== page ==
Creators, Not Consumers

I wonder how many times I have thought to myself, "My students just aren't learning that skill!  How many different ways can I explain it?"  The frustration continues from one math topic to the next.  Students seem to be able to perform the skill when we work together, but then on their own, they fall short of expectations.  Their learning doesn't seem to transfer from one setting to the next.  The situation seems even more dire when students need to use a skill they "learned" two months ago to complete the current math topic.  Will the frustration ever end?  Will students ever be able to transfer learning from one situation to the next?  Will I ever be able to move from one math topic to the next thinking, "Wow!  My students really know how to do that!"?  With the use of the 21st Century Skills, all this and more may be possible.

As I was researching and learning about the 21st Century Skills, what struck me the hardest was the fact that the learning activities are so incredibly relevant to the students.  They are asked to solve real-world problems and investigate situations occurring in their own lives and communities.  What's more, students are asked to and expected to work collaboratively to solve such problems or to create or build something to show learning.  Students with different abilities can help each other instead of keeping their work covered.  So what does this mean for my classroom?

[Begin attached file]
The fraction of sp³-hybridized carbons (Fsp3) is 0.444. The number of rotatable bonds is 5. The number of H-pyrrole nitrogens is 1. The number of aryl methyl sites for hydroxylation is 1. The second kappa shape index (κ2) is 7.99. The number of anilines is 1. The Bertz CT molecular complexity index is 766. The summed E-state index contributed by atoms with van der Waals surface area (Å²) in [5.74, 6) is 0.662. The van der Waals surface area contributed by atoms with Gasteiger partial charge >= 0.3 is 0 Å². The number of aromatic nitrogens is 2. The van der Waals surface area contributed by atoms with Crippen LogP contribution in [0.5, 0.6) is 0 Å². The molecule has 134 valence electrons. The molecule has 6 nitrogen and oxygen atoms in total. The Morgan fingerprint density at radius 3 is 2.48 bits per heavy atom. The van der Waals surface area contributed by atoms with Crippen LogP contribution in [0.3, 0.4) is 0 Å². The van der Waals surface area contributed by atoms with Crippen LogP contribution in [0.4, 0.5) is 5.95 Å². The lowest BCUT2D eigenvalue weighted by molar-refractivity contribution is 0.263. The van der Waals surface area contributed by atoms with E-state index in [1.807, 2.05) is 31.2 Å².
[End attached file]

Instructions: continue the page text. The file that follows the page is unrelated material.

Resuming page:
For starters, I am going to start putting more of an emphasis on creating instead of consuming.  I greatly dislike standing at the copy machine.  This school year I already started producing less teacher-made papers and have had my students producing more student-created papers.  Less time copying is a bonus for me!  Now I plan to take that a step further and move toward more student-created projects.  If students can show me what they know through a project, I will have greater confidence that their learning will transfer to other topics as well.  I will also put more effort into planning real-world activities where my students can use learned skills to solve a problem or build something in order to show what they know.    I want my students to be creators, not consumers!  Arts integration fits perfectly into this style of teaching and learning.  Students who are motivated by the arts will have the opportunity to create a product that shows what they know while also using the arts.  Finally, I will offer more situations where my students are expected to work collaboratively with each other.  It is well understood that today's students will almost certainly need the skills to work productively with other people upon graduating from high school or college.  I am doing a disservice to my students if I do not offer them the opportunity to practice their communication skills in elementary school.

Learning about the 21st Century Skills has brought a new excitement to my thinking about teaching.  I am looking forward to my students' reactions to this different style of teaching and learning.  I am also looking forward to seeing if my students' learning transfers more successfully.  Finally, I am looking forward to spending less time in front of the copy machine!

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Cathy Rikkola's picture

Re: Creators, Not Consumers Cathy Rikkola

Submitted on

I know that I learn best when I actually DO something, rather than just read about it or watch someone else do it. I think most of our students want and need to be "moving and doing" rather than sitting quietly and reading about a subject. Working together and experiencing something is so much more effective! 

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